Too much of anything is bad – unless we’re talking about indulging at Montrose West Hollywood! This Memorial Day Weekend, let loose and “bite the urge” with the help of a welcome bottle of bubbly in your suite upon arrival and a complimentary rooftop appetizer. Keep things hot while you cool off poolside with specials on spicy margaritas all weekend long!

Suite rates start at $299. The package is available to book from Thursday, May 27 to Tuesday, June 1. To book: Visit www.montrosewesthollywood.com or call 888-226-9771

Haute Girl Summer Package at the Chamberlain West Hollywood

Courtesy of The Chamberlain Hotel

Bring your couture up to Chamberlain’s rooftop pool for a Champagne and Bellini Bar, offered Saturday, Sunday and Monday this Memorial Day Weekend! What better way to spend the long weekend celebrating than reveling on the rooftop with a glass of bubbly in tow? Best of all, hotel guests will enjoy complimentary mini massages from Soothe, a luxury wellness service providing poolside massage professionals..

The Haute Girl Summer Package includes overnight accommodations in a fashionable suite, a complimentary glass of ChampagneSuite rates start at $299 and the package is available from May 27 to June 1. To book: Visit www.chamberlainwesethollywood.com or call 888-377-7181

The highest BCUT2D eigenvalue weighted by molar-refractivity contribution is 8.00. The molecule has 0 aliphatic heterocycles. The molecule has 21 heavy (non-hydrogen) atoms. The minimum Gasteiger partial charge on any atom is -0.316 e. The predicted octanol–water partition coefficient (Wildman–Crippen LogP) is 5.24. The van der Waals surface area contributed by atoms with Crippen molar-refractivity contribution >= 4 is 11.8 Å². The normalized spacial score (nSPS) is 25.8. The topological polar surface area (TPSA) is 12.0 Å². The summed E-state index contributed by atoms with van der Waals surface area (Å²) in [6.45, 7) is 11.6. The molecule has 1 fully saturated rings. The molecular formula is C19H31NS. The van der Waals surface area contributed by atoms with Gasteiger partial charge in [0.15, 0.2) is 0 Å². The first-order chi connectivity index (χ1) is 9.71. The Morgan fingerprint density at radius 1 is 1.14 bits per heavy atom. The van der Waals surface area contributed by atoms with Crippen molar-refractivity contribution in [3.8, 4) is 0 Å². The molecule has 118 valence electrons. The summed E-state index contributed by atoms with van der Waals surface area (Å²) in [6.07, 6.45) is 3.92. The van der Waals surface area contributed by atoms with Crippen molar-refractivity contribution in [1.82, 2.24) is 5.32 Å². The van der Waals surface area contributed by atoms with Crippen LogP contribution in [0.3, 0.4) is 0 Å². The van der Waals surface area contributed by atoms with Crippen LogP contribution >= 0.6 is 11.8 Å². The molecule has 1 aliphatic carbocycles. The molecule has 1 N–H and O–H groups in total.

Get Wasted at The Grafton on Sunset

Courtesy of the Grafton Hotel

The time you enjoy wasted in not wasted time at The Grafton on Sunset! This Memorial Day Weekend, let loose with the help of a $100 beverage credit per stay. Get buzzed poolside on the famous Sunset Boulevard before crashing in your pool view room. Stay in a Hollywood inspired guest room on the iconic Sunset Strip; then, kick that hangover with the help of complimentary breakfast!

Room rates start at $239. The package is available to book from Thursday, May 27 to Tuesday, June 1. To book: Visit www.graftononsunset.com or call 888-612-9434

Detox Then Retox at Le Parc Suite Hotel

Courtesy of Le Parc Suite Hotel

Life is all about balance! This Memorial Day Weekend, join the newly renovated Le Parc Suite Hotel by booking our exclusive Detox Then Retox package, which includes a detox with complimentary wellness juice shot at check-in, then a free yoga flow at 11 a.m. and again at 6 p.m. with R&B Yoga on Saturday. Then, get ready to get wild on Sunday with the help of two complimentary drinks at our Bloody Mary Bar with the panoramic views of West Hollywood – retoxing never looked so good! 
The Detox Then Retox package includes accommodations in a newly renovated suite, two yoga classes on Saturday, a Bloody Mary Bar on Sunday and a wellness juice shot at check-in. Suite rates start at $309. The package is available to book from Thursday, May 27 to Tuesday, May 25. To book: Visit www.leparcsuites.com or call 888-324-0353.